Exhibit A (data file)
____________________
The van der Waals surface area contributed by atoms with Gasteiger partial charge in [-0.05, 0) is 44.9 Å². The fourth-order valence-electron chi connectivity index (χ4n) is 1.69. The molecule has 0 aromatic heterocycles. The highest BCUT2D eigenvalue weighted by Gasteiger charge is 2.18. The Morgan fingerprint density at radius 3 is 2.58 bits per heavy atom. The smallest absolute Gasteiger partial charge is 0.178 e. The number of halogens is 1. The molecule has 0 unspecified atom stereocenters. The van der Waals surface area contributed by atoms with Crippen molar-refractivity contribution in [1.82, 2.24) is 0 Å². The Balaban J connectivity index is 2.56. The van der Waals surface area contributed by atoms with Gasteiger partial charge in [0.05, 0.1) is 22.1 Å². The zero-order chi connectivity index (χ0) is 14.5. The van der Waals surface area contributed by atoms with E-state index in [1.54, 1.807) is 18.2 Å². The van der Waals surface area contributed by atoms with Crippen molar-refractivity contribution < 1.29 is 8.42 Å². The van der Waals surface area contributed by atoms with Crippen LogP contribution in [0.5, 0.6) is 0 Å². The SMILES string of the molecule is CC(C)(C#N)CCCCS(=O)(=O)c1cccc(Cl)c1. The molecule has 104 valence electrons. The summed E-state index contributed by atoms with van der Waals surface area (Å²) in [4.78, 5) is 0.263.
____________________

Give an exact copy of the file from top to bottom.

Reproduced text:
The van der Waals surface area contributed by atoms with Gasteiger partial charge in [-0.05, 0) is 44.9 Å². The fourth-order valence-electron chi connectivity index (χ4n) is 1.69. The molecule has 0 aromatic heterocycles. The highest BCUT2D eigenvalue weighted by Gasteiger charge is 2.18. The Morgan fingerprint density at radius 3 is 2.58 bits per heavy atom. The smallest absolute Gasteiger partial charge is 0.178 e. The number of halogens is 1. The molecule has 0 unspecified atom stereocenters. The van der Waals surface area contributed by atoms with Crippen molar-refractivity contribution in [1.82, 2.24) is 0 Å². The Balaban J connectivity index is 2.56. The van der Waals surface area contributed by atoms with Gasteiger partial charge in [0.05, 0.1) is 22.1 Å². The zero-order chi connectivity index (χ0) is 14.5. The van der Waals surface area contributed by atoms with E-state index in [1.54, 1.807) is 18.2 Å². The van der Waals surface area contributed by atoms with Crippen molar-refractivity contribution < 1.29 is 8.42 Å². The van der Waals surface area contributed by atoms with Crippen LogP contribution in [0.5, 0.6) is 0 Å². The SMILES string of the molecule is CC(C)(C#N)CCCCS(=O)(=O)c1cccc(Cl)c1. The molecule has 104 valence electrons. The summed E-state index contributed by atoms with van der Waals surface area (Å²) in [4.78, 5) is 0.263.